8th June 2023
Our sponsor Alex was over to see progress of the overhaul today at Riley's works at Haywood
For those who have not been following, on FB.
The inside cylinder block was removed due to corrosion where the steam pipes are mounted in the smokebox. On further examination they found cracking in other areas, We're probably going to send it away for specialist repair. We did look to have a new casting for the inside cylinder, but it could prove to be very challenging, to produce a successful casting due to the number of cores required.
It was also discovered that outside cylinders were loose, also had corrosion and cracking issues behind them, and to properly refit the inside cylinder they would need removing.
There are no other significant, issues with the boiler or the rest of the loco.
19th February 2023
Wadebridge Chairman’s Report
The great news is, of course, that Wadebridge’s overhaul is now under way. As David Ford explains in more detail, in the Engineering Report, the locomotive is being dismantled by Riley’s in Heywood and we are aiming for a return to service by the end of 2025 or early 2026. To say this is an exciting prospect is to put it mildly!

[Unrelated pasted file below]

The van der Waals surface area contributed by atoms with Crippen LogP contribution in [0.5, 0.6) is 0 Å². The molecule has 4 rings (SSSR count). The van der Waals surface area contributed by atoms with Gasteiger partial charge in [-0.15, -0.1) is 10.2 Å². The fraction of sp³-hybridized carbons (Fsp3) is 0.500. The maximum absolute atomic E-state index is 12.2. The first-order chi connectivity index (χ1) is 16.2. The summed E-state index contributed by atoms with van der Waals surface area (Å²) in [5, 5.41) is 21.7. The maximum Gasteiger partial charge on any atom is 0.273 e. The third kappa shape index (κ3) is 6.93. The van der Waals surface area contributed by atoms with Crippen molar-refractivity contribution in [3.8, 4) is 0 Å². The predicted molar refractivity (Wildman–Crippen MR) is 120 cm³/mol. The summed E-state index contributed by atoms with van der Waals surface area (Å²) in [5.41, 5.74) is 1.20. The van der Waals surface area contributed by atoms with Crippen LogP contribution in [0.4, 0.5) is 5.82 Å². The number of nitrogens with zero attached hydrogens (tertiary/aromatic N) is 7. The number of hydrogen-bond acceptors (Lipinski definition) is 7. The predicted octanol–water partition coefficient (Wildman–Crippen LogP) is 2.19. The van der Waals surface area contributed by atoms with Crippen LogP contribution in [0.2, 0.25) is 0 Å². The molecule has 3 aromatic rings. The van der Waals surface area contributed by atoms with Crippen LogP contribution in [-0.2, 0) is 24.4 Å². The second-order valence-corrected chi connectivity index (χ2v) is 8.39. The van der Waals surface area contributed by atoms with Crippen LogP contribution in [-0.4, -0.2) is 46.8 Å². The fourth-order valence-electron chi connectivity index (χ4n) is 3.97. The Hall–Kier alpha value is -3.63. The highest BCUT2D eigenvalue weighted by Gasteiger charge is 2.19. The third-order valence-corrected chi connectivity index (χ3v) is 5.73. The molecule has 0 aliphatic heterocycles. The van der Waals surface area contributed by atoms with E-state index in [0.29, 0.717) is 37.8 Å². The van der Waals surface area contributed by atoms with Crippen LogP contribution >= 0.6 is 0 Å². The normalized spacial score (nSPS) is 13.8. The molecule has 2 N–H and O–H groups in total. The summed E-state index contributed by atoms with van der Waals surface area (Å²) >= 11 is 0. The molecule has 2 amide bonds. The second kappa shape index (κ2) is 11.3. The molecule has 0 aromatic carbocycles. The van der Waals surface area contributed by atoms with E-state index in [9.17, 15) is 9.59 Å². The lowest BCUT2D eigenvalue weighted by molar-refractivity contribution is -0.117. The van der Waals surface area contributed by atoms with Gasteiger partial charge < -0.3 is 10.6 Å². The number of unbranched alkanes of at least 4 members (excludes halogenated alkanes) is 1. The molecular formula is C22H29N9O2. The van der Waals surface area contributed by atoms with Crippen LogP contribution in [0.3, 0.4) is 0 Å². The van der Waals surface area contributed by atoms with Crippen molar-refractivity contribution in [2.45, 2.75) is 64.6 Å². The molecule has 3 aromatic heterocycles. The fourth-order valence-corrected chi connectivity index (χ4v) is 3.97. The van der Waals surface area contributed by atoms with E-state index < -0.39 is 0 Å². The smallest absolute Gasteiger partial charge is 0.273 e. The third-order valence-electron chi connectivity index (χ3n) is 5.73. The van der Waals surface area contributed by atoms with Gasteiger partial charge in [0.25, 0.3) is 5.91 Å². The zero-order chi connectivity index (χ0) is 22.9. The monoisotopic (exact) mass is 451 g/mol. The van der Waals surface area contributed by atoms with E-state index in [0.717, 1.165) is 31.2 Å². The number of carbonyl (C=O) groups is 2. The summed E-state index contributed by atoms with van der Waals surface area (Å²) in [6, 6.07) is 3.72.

Our strategy is to conduct the overhaul in such a way as to keep open the possibility of operating Wadebridge on the main line as well as on the Watercress Line and other heritage railways. This means that we will be working with a Vehicle Acceptance Body to ensure that we properly record the detailed aspects of the work so that we can demonstrate that the specified standards are being met.
Any decision on ‘going main line’ will depend on judgements, nearer the time, about the technical and commercial wisdom of doing so. The modernisation of Network Rail’s signalling and traffic management systems could complicate the challenge of installing the required equipment on the locomotive. We would also need to develop a viable operations plan in concert with an established main line steam operator. Who knows what the market for steam charters will be in a few years’ time? We must always temper ambition with realism but, right now, we want to keep the main line option on the table.
As the project moves forward, we can allow ourselves the luxury of thinking about Wadebridge’s future livery. The locomotive will retain its standard-sized smoke deflectors, V-shaped cab, and high-sided tender. So that essentially gives us two choices: late 1940s malachite green, with the number ‘s21C107’ but without ‘Southern’ on the tender, or mid-1950s Brunswick green, numbered 34007 and with the original BR emblem on the tender. Minor variations on these themes would be possible and I predict some lively discussions about authenticity. We do not have to rush to a decision, but it will be ‘fun’ to talk through the options.